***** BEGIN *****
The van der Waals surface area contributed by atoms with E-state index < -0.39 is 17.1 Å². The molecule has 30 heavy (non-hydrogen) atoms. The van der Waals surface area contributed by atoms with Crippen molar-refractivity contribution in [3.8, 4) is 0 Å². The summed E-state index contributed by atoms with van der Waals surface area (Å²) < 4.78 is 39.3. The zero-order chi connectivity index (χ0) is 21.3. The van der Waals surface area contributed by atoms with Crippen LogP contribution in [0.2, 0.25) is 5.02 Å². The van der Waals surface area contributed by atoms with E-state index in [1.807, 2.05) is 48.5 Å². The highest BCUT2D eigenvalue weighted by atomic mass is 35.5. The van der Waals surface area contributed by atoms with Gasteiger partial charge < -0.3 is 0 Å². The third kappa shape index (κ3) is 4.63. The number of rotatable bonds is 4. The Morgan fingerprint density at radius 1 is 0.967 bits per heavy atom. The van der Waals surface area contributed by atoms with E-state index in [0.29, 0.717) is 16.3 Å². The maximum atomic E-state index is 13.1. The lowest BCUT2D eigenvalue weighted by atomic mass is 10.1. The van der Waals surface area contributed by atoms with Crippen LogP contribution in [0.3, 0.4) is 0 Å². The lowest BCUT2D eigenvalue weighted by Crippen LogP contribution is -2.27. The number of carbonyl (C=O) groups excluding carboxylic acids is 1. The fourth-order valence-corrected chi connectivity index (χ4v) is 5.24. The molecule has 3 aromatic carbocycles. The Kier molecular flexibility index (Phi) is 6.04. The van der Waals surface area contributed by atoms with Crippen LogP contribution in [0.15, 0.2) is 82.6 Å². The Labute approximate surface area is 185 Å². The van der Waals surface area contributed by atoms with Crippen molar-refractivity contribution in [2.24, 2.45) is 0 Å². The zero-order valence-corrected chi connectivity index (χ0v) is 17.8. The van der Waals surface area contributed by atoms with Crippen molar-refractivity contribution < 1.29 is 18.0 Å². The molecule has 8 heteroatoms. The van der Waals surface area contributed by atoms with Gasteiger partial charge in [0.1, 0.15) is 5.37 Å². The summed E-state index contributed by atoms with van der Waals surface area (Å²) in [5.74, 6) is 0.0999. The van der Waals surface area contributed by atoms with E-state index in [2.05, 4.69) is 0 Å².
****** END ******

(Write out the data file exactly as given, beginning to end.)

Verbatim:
The van der Waals surface area contributed by atoms with E-state index < -0.39 is 17.1 Å². The molecule has 30 heavy (non-hydrogen) atoms. The van der Waals surface area contributed by atoms with Crippen molar-refractivity contribution in [3.8, 4) is 0 Å². The summed E-state index contributed by atoms with van der Waals surface area (Å²) < 4.78 is 39.3. The zero-order chi connectivity index (χ0) is 21.3. The van der Waals surface area contributed by atoms with Crippen LogP contribution in [0.2, 0.25) is 5.02 Å². The van der Waals surface area contributed by atoms with E-state index in [1.807, 2.05) is 48.5 Å². The highest BCUT2D eigenvalue weighted by atomic mass is 35.5. The van der Waals surface area contributed by atoms with Gasteiger partial charge < -0.3 is 0 Å². The third kappa shape index (κ3) is 4.63. The number of rotatable bonds is 4. The Morgan fingerprint density at radius 1 is 0.967 bits per heavy atom. The van der Waals surface area contributed by atoms with E-state index in [0.29, 0.717) is 16.3 Å². The maximum atomic E-state index is 13.1. The lowest BCUT2D eigenvalue weighted by atomic mass is 10.1. The van der Waals surface area contributed by atoms with Crippen LogP contribution in [0.3, 0.4) is 0 Å². The lowest BCUT2D eigenvalue weighted by Crippen LogP contribution is -2.27. The number of carbonyl (C=O) groups excluding carboxylic acids is 1. The fourth-order valence-corrected chi connectivity index (χ4v) is 5.24. The molecule has 3 aromatic carbocycles. The Kier molecular flexibility index (Phi) is 6.04. The van der Waals surface area contributed by atoms with Crippen LogP contribution in [0.15, 0.2) is 82.6 Å². The Labute approximate surface area is 185 Å². The van der Waals surface area contributed by atoms with Crippen molar-refractivity contribution in [2.24, 2.45) is 0 Å². The zero-order valence-corrected chi connectivity index (χ0v) is 17.8. The van der Waals surface area contributed by atoms with Crippen molar-refractivity contribution < 1.29 is 18.0 Å². The molecule has 8 heteroatoms. The van der Waals surface area contributed by atoms with Gasteiger partial charge in [0.1, 0.15) is 5.37 Å². The summed E-state index contributed by atoms with van der Waals surface area (Å²) in [5.74, 6) is 0.0999. The van der Waals surface area contributed by atoms with E-state index in [2.05, 4.69) is 0 Å².